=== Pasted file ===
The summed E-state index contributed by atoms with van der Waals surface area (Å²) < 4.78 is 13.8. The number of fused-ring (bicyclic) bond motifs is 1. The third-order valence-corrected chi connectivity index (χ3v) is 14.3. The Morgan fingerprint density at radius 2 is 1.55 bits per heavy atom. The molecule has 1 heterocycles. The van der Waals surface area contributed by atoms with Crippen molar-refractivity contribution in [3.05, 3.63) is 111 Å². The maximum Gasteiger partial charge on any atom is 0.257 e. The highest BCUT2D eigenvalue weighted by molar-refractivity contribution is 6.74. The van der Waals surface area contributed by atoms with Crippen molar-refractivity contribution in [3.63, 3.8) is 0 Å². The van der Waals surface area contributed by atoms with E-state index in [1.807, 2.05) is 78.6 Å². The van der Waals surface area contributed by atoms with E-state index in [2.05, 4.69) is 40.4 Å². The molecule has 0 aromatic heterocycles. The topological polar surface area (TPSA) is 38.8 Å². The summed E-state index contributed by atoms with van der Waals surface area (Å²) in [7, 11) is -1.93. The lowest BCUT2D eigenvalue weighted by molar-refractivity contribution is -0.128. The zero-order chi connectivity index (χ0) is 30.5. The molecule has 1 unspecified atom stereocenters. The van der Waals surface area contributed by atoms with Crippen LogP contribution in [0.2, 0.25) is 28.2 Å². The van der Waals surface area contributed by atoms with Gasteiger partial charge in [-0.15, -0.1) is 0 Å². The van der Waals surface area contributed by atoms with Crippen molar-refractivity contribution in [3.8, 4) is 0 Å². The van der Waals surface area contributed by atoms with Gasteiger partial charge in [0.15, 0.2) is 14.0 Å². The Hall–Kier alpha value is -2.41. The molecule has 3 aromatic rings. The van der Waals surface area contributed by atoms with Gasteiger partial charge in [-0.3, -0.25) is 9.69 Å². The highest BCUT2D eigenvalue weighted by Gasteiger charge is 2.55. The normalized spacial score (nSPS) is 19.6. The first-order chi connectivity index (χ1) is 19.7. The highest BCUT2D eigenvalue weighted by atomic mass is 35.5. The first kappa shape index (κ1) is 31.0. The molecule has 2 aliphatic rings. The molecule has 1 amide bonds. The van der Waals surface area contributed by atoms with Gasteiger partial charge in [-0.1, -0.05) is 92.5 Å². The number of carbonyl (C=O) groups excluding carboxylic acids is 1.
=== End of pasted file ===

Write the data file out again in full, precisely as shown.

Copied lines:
The summed E-state index contributed by atoms with van der Waals surface area (Å²) < 4.78 is 13.8. The number of fused-ring (bicyclic) bond motifs is 1. The third-order valence-corrected chi connectivity index (χ3v) is 14.3. The Morgan fingerprint density at radius 2 is 1.55 bits per heavy atom. The molecule has 1 heterocycles. The van der Waals surface area contributed by atoms with Crippen molar-refractivity contribution in [3.05, 3.63) is 111 Å². The maximum Gasteiger partial charge on any atom is 0.257 e. The highest BCUT2D eigenvalue weighted by molar-refractivity contribution is 6.74. The van der Waals surface area contributed by atoms with Crippen molar-refractivity contribution in [3.63, 3.8) is 0 Å². The van der Waals surface area contributed by atoms with E-state index in [1.807, 2.05) is 78.6 Å². The van der Waals surface area contributed by atoms with E-state index in [2.05, 4.69) is 40.4 Å². The molecule has 0 aromatic heterocycles. The topological polar surface area (TPSA) is 38.8 Å². The summed E-state index contributed by atoms with van der Waals surface area (Å²) in [7, 11) is -1.93. The lowest BCUT2D eigenvalue weighted by molar-refractivity contribution is -0.128. The zero-order chi connectivity index (χ0) is 30.5. The molecule has 1 unspecified atom stereocenters. The van der Waals surface area contributed by atoms with Crippen LogP contribution in [0.2, 0.25) is 28.2 Å². The van der Waals surface area contributed by atoms with Gasteiger partial charge in [-0.15, -0.1) is 0 Å². The van der Waals surface area contributed by atoms with Crippen molar-refractivity contribution in [3.8, 4) is 0 Å². The van der Waals surface area contributed by atoms with Gasteiger partial charge in [0.15, 0.2) is 14.0 Å². The Hall–Kier alpha value is -2.41. The molecule has 3 aromatic rings. The van der Waals surface area contributed by atoms with Gasteiger partial charge in [-0.3, -0.25) is 9.69 Å². The highest BCUT2D eigenvalue weighted by Gasteiger charge is 2.55. The normalized spacial score (nSPS) is 19.6. The first-order chi connectivity index (χ1) is 19.7. The highest BCUT2D eigenvalue weighted by atomic mass is 35.5. The first kappa shape index (κ1) is 31.0. The molecule has 2 aliphatic rings. The molecule has 1 amide bonds. The van der Waals surface area contributed by atoms with Gasteiger partial charge in [-0.1, -0.05) is 92.5 Å². The number of carbonyl (C=O) groups excluding carboxylic acids is 1.